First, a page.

On Sunday, February 19, Bishop Weisenburger will be coming to St. Thomas More to confirm 32 members of our young church and 4 adults. During the 5:30 liturgy, they will be sealed with the Gift of the Holy Spirit!
Lately, in Confirmation class and youth group, Youth Minister Rick Smith has been discussing the “3-legged stool” analogy. This was a concept often referred to by our former pastor, Fr. Don Zimmerman. J The three legs are the BODY, MIND, and SPIRIT. Each of us needs to strive daily to achieve a healthy balance between our physical bodies, our working mind and emotions, and our spirit.
It is good to regularly check each of these “legs” and make sure we are FEEDING each of them. We feed our bodies by eating right and exercising; feed our minds by reading, studying, maintaining positive relationships; but how diligent are we at feeding our spirits? Going to church once a week and praying before meals just isn’t enough. God wants to feed us spiritually through his Word, at the Eucharistic Table, in our prayer and quiet time with him, in our care and service of one another, through nature…take the time and make the effort to feed this “leg.”
God wants our lives to have balance and we will be happy and healthy when all three legs of our stools are in place and in proper working order. Please pray for healthy 3-legged stools for our Confirmandi and that they have a truly blessed sacramental celebration on February 19!
~ Kelley Smith, Music Liturgist
Bishop Weisenburger's 2017 Catholic Community Annual Appeal Message...
The Women’s Spirituality Conference has taken place in Manhattan for several years now and has brought in some very good speakers. I would say the speaker they have chosen for this year is one of the best. Sr. Edith Prendergast is a Religious Sister of Charity who was born in Ireland. She entered religious life in1959 and undertook studies in theology. She served as director of the Office of Religious Education at the Archdiocese of Los Angeles for more than 25 years. It was in that capacity that Sr. Edith directed what is known as the Religious Education Congress, which gathers almost 40,000 participants annually in Anaheim, CA. Several of our staff have attended (along with a few folks from our diocese) and have come back inspired. Sr. Edith usually gave the opening address at every congress and delivered a message of enthusiasm for those gathered. She was one of the first non-clerical people to hold a Director of Religious Education ministry in a U.S. diocese. Her energy and passion for the formation and ongoing education of youth and adults brought some very notable Catholic speakers to the congress. I have to say that the organization that moved that many people effectively over the course of three days was incredible. You could tell that she loved the richness and diversity of Catholicism and wanted to share that with all the participants. It is a tremendous privilege that our women’s group landed a speaker with such loaded talent and background. I believe it speaks to the way this local women’s spirituality conference has grown. Please take advantage of this opportunity to hear and experience a passionate woman of faith. The ladies who plan this event spend many hours organizing it to make it happen. Let us welcome Sr. Edith Prendergast by filling up the Utopia Room to take advantage of her wisdom and insight.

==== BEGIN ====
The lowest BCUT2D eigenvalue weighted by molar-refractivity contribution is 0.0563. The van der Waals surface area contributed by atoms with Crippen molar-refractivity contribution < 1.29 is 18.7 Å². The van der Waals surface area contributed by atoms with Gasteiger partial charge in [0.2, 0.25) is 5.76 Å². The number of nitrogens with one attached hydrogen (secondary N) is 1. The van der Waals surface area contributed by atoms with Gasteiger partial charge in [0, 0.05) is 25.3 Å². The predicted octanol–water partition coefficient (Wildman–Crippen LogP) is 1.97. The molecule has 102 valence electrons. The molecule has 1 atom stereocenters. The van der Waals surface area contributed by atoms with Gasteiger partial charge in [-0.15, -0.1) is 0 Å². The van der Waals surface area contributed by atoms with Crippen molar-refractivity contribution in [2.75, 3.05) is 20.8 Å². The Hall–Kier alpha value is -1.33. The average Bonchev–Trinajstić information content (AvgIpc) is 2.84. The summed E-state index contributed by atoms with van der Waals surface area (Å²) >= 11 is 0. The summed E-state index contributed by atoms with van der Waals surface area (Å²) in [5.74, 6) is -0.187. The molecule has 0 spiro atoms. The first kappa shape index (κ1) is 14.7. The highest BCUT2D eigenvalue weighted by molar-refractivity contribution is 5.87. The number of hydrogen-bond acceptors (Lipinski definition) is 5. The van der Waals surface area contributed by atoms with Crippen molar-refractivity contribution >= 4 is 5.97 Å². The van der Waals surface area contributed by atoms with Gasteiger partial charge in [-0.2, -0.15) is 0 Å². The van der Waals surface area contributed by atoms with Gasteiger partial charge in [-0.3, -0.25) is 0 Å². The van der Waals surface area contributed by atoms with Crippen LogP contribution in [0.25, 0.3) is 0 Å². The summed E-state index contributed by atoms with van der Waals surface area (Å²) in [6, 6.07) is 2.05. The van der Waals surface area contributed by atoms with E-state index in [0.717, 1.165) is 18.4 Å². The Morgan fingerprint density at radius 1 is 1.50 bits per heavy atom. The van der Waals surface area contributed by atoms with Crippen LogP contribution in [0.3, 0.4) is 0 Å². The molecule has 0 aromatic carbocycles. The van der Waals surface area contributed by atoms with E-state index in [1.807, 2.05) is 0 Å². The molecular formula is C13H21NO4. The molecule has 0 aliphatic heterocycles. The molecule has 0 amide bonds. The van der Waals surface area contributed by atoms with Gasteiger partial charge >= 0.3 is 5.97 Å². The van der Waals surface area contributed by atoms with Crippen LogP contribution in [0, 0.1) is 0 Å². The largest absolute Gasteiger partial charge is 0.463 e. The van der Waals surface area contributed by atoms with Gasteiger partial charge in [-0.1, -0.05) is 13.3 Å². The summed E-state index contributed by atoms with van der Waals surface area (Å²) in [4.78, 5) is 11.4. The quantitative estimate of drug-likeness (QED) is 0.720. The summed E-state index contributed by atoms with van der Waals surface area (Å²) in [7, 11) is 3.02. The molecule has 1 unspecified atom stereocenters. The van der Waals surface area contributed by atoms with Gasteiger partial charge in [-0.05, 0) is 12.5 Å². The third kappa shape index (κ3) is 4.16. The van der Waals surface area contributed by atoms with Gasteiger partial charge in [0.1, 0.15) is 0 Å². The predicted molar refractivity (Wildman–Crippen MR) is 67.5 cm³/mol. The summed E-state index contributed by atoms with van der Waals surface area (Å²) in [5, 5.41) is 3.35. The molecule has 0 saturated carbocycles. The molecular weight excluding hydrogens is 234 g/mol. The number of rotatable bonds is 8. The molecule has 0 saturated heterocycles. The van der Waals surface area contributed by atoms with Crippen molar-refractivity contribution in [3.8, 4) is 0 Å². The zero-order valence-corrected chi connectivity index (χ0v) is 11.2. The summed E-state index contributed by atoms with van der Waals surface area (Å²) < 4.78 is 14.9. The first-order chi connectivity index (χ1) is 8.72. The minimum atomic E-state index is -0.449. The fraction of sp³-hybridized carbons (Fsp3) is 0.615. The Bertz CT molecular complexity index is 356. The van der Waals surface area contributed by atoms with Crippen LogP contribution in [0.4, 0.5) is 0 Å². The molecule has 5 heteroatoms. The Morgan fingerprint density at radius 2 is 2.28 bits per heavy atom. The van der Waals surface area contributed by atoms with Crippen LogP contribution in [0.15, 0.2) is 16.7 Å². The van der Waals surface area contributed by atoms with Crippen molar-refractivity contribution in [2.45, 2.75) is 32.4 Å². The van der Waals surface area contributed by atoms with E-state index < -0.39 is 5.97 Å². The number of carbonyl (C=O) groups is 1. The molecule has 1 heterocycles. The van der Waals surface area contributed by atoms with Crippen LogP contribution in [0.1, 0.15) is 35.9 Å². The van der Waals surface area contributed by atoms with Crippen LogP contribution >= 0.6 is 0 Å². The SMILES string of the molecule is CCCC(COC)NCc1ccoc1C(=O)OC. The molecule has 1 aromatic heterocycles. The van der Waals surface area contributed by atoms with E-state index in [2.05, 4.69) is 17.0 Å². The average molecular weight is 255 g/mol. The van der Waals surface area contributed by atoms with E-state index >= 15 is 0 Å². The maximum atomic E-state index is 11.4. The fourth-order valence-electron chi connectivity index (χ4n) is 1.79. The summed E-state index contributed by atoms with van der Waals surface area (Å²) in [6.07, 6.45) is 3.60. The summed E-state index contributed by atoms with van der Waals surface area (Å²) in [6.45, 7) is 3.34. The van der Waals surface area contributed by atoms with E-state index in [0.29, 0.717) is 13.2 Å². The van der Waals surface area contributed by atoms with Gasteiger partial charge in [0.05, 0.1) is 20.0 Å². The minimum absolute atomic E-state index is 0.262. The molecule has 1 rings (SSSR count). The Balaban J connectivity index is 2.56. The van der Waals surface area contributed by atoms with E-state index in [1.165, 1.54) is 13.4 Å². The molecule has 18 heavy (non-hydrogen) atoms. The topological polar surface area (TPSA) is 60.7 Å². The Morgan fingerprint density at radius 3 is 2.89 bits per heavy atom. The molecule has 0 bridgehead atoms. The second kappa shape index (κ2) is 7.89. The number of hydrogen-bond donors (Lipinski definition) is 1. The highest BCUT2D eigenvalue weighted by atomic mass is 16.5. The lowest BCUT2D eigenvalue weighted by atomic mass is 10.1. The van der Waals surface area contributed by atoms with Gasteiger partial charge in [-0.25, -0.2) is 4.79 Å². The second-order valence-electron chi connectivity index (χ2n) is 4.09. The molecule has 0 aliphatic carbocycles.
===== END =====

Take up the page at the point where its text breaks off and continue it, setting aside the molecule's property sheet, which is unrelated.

~ Dcn Wayne Talbot